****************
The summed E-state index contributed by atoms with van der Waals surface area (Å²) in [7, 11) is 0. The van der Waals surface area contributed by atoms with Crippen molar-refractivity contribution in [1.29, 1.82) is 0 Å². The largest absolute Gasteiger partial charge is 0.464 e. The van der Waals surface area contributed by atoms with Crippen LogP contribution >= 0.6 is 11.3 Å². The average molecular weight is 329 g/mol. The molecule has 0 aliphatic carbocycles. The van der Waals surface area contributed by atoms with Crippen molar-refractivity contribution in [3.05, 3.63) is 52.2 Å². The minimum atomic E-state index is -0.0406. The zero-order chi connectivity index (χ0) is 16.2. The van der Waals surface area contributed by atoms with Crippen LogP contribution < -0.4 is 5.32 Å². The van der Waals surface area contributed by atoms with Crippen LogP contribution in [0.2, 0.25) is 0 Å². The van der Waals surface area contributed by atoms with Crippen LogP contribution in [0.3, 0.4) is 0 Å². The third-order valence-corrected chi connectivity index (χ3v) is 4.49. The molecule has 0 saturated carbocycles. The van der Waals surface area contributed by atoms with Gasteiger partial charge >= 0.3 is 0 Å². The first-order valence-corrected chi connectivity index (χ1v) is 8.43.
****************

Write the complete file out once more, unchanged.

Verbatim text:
The summed E-state index contributed by atoms with van der Waals surface area (Å²) in [7, 11) is 0. The van der Waals surface area contributed by atoms with Crippen molar-refractivity contribution in [1.29, 1.82) is 0 Å². The largest absolute Gasteiger partial charge is 0.464 e. The van der Waals surface area contributed by atoms with Crippen LogP contribution >= 0.6 is 11.3 Å². The average molecular weight is 329 g/mol. The molecule has 0 aliphatic carbocycles. The van der Waals surface area contributed by atoms with Crippen molar-refractivity contribution in [3.05, 3.63) is 52.2 Å². The minimum atomic E-state index is -0.0406. The zero-order chi connectivity index (χ0) is 16.2. The van der Waals surface area contributed by atoms with Crippen LogP contribution < -0.4 is 5.32 Å². The van der Waals surface area contributed by atoms with Crippen LogP contribution in [0.2, 0.25) is 0 Å². The van der Waals surface area contributed by atoms with Crippen LogP contribution in [0.3, 0.4) is 0 Å². The third-order valence-corrected chi connectivity index (χ3v) is 4.49. The molecule has 0 saturated carbocycles. The van der Waals surface area contributed by atoms with Gasteiger partial charge >= 0.3 is 0 Å². The first-order valence-corrected chi connectivity index (χ1v) is 8.43.